With the outbreak of the Second World War, Aird was called up for service with the Royal Army Medical Corps and was posted initially to Plymouth with the rank of major. In 1941, promoted to Lt. Colonel, he served as surgeon in charge of a forward surgical unit of 17th Indian Field Ambulance, part of the Eighth Army in the North African campaign. During this time he was twice mentioned in dispatches and encountered the enemy commander-in-chief in unusual circumstances. As the tank warfare ebbed and flowed across the desert, Aird’s field surgical unit was overrun by a Panzer column. The medical officer of the German unit sought out the surgeon in charge, and when Aird introduced himself, the German doctor asked "are you Aird of Edinburgh?"[8] When an astonished Aird replied that he was, the German doctor went on to explain that he had read with interest Aird’s work on intestinal obstruction. Aird was then asked to operate on a senior German officer, Fritz Stephan, who had sustained a serious chest wound. After successful resuscitation Aird performed a thoracotomy, watched by German officers, including, he later discovered, Field Marshal Erwin Rommel. As the injury had caused bleeding from the root of the lung it was not possible to stop the bleeding and Col. Stephan died. After the war Aird wrote poignantly of being visited in London by the officer’s widow and son for whom he was able to describe the manner of Col. Stephan's death and where he had been buried. Aird found himself moved by their gratitude.[9] Aird became one of the pioneers of the mobile forward surgical unit and described his experiences in a Honey-Gillespie lecture in 1944.[10]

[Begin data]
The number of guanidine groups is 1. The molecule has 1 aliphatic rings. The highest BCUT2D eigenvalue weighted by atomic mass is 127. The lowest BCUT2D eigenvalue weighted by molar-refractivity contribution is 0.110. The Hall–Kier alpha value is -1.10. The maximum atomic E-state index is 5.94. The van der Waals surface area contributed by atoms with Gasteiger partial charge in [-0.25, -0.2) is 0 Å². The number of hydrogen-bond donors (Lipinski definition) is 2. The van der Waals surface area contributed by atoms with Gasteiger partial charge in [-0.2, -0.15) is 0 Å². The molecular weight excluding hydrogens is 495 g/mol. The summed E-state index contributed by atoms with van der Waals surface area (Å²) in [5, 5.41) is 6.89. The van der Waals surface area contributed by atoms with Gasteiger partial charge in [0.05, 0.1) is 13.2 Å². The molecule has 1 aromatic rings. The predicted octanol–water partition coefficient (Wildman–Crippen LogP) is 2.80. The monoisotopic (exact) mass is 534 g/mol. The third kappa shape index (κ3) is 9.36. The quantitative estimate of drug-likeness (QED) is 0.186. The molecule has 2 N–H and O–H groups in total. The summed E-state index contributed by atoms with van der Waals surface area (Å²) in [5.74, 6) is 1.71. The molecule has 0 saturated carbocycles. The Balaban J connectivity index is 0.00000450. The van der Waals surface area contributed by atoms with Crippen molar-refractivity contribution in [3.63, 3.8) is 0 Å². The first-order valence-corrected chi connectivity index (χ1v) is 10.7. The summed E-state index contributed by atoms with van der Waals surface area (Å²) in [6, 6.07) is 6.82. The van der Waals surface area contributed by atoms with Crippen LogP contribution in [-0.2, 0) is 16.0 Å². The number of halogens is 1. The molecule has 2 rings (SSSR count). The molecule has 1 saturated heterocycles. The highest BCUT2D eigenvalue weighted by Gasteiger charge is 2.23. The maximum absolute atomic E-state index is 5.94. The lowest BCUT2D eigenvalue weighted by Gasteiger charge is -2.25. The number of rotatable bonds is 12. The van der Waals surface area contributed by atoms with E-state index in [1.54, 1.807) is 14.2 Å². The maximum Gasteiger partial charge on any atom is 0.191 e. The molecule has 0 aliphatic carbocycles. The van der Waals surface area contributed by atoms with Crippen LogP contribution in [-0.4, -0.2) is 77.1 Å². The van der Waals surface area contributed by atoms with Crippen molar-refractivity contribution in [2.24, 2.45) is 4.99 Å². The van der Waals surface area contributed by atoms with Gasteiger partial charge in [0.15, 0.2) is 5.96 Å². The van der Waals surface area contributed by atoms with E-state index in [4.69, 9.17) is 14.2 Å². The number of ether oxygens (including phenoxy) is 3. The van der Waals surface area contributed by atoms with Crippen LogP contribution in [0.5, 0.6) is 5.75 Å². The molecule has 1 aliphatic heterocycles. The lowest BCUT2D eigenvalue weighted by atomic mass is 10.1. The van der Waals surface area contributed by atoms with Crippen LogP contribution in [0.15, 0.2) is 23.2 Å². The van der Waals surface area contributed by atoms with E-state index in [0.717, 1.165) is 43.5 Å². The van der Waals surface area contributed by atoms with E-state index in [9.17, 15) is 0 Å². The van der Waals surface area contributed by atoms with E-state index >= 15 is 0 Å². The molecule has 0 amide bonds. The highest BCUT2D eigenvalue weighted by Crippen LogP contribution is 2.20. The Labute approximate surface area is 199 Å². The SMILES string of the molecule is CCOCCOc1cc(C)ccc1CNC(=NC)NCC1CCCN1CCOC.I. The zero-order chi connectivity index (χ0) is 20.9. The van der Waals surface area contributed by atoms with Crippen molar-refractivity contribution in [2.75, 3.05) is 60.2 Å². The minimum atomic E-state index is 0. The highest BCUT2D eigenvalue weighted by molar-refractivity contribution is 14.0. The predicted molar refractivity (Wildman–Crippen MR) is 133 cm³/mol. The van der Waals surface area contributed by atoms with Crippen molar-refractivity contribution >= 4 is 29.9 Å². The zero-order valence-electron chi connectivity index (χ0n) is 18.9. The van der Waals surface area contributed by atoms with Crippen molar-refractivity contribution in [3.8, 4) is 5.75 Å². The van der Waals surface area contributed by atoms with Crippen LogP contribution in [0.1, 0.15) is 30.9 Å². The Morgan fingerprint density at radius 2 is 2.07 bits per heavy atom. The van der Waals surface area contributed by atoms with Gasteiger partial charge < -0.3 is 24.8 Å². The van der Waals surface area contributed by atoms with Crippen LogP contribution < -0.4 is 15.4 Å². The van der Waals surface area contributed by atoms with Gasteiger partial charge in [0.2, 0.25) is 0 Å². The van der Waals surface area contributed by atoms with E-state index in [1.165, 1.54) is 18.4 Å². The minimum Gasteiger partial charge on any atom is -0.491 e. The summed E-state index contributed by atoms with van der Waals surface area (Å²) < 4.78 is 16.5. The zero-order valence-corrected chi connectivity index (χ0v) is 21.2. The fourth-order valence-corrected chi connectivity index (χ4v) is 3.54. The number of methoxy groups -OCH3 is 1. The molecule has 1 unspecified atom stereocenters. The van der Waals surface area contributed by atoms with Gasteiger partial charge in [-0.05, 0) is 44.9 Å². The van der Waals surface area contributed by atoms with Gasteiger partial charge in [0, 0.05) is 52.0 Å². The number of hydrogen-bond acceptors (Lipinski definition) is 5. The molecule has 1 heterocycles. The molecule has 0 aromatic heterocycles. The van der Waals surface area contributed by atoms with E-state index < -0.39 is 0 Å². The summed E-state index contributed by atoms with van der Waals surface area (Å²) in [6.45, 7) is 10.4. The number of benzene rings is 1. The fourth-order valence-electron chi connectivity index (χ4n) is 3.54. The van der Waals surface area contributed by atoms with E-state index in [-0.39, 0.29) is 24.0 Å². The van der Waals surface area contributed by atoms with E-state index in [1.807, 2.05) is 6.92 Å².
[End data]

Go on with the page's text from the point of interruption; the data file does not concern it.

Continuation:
Professor of surgery

After the war he returned to Edinburgh as surgeon to the Sick Children's Hospital and became deputy director of the Wilkie Surgical Research Laboratory. He returned with great enthusiasm to surgical research and postgraduate teaching. In 1946 he was appointed professor of surgery at the Royal Postgraduate Medical School at Hammersmith Hospital in London. He arrived at a department which had very limited accommodation and facilities, but which, over the next 15 years he was to develop into a surgical unit with an international reputation for research and innovation.[1]